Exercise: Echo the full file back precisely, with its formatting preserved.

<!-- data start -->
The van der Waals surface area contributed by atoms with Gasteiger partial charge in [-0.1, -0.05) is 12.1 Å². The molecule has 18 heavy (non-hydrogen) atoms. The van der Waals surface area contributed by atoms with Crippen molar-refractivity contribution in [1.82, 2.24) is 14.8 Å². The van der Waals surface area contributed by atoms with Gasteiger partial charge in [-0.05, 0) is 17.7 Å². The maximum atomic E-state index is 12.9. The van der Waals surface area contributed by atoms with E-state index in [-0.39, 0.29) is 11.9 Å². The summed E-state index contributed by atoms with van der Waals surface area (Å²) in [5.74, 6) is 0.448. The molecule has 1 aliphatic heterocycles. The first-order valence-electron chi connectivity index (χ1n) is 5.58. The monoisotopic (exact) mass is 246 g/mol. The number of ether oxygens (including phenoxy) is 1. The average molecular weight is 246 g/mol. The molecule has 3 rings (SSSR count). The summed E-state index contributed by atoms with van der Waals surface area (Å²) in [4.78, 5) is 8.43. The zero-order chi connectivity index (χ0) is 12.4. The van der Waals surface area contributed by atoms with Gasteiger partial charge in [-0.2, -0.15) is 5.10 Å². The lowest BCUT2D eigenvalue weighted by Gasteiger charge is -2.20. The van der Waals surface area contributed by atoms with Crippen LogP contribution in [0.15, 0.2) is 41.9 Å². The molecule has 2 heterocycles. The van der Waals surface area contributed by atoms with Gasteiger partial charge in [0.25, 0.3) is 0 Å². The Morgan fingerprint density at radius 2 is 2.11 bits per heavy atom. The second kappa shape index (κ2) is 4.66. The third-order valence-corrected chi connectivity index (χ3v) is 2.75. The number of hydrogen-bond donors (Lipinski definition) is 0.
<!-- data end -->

The van der Waals surface area contributed by atoms with Gasteiger partial charge in [-0.1, -0.05) is 12.1 Å². The molecule has 18 heavy (non-hydrogen) atoms. The van der Waals surface area contributed by atoms with Crippen molar-refractivity contribution in [1.82, 2.24) is 14.8 Å². The van der Waals surface area contributed by atoms with Gasteiger partial charge in [-0.05, 0) is 17.7 Å². The maximum atomic E-state index is 12.9. The van der Waals surface area contributed by atoms with E-state index in [-0.39, 0.29) is 11.9 Å². The summed E-state index contributed by atoms with van der Waals surface area (Å²) in [5.74, 6) is 0.448. The molecule has 1 aliphatic heterocycles. The first-order valence-electron chi connectivity index (χ1n) is 5.58. The monoisotopic (exact) mass is 246 g/mol. The number of ether oxygens (including phenoxy) is 1. The average molecular weight is 246 g/mol. The molecule has 3 rings (SSSR count). The summed E-state index contributed by atoms with van der Waals surface area (Å²) in [4.78, 5) is 8.43. The zero-order chi connectivity index (χ0) is 12.4. The van der Waals surface area contributed by atoms with Gasteiger partial charge in [-0.2, -0.15) is 5.10 Å². The lowest BCUT2D eigenvalue weighted by Gasteiger charge is -2.20. The van der Waals surface area contributed by atoms with Crippen LogP contribution in [0.15, 0.2) is 41.9 Å². The molecule has 2 heterocycles. The van der Waals surface area contributed by atoms with Gasteiger partial charge in [0.25, 0.3) is 0 Å². The Morgan fingerprint density at radius 2 is 2.11 bits per heavy atom. The second kappa shape index (κ2) is 4.66. The third-order valence-corrected chi connectivity index (χ3v) is 2.75. The number of hydrogen-bond donors (Lipinski definition) is 0.